Yesterday, we ran a big story: Is Apple Plotting A Route To A Waze Acquisition? Rumours On The Road Point To Yes. That’s huge news for a few reasons: Apple rarely makes startup acquisitions — Waze is a hot startup with good buzz — the Apple Maps fiasco — the list goes on. But there’s just one little problem: the deal isn’t actually happening.
That information comes from multiple sources close to the situation. And while Mike Butcher also claimed multiple sources in his original post, you’ll note that he was quick to qualify the information as a “rumor” (or in British parlance — Mike is English — a “rumour”). Because that’s exactly what it was. This isn’t a rumor (of a non-deal). There is no deal is happening. At least not now or anytime soon.
Does this mean Apple and Waze have never talked? Of course not. In fact, you can bet that they’ve spoken quite a bit since Waze is a partner that provides data for Apple’s mapping software. And it doesn’t even mean that they haven’t had some low-level conversations about some sort of bigger deal, maybe even an acquisition. But newsflash: big companies and small companies have these types of talks all the time. On a daily basis. And usually the end result is nothing beyond a “thanks for coming in” and sometimes even a “let’s continue talking”.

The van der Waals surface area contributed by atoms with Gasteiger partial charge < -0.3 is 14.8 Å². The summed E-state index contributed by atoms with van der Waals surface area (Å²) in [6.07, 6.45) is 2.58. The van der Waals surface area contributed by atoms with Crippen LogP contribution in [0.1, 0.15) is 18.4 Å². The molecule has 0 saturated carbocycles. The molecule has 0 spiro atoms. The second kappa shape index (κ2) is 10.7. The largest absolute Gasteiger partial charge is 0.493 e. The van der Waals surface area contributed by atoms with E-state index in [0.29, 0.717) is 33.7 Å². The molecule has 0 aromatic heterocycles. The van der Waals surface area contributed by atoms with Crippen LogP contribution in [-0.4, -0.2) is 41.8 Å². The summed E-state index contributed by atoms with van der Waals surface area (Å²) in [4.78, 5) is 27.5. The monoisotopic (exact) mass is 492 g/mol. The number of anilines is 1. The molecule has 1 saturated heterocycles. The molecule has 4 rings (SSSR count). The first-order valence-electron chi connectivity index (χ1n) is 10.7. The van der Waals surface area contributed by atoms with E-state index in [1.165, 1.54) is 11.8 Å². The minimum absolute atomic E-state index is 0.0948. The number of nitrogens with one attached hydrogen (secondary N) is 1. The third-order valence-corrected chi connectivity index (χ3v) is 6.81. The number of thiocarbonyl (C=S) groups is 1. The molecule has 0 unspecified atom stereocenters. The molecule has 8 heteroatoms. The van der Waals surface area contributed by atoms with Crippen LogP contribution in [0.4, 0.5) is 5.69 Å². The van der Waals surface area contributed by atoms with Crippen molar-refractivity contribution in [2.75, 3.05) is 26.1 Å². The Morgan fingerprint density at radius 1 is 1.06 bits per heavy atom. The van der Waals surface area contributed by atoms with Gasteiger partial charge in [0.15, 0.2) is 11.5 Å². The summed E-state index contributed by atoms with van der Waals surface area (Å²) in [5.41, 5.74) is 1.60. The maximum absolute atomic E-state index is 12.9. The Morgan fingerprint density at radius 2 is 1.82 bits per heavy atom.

I’m not saying that’s what happened here necessarily — it does seem like there is a little too much smoke for there to be absolutely no fire. But if you think about it, the deal also doesn’t make as much sense as it may seem on the surface, at least from Apple’s perspective. A deal involving someone like Foursquare (also rumored) probably makes more sense.
What about deal manipulation? Couldn’t this just be one interested party trying to drive down (or up) the price? Always possible, but that’s why you get multiple sources. And according to the ones I spoke with, this deal just isn’t happening.
Waze is a social traffic & navigation app based on the world’s largest community of drivers sharing real time road info and contributing to the “common good” out there on the road. By simply driving around with Waze open users passively contribute traffic and other road data. Users can take a more active role by sharing road reports on accidents, police traps, or any other hazards along the way, helping to give other users in the area a ‘heads-up’...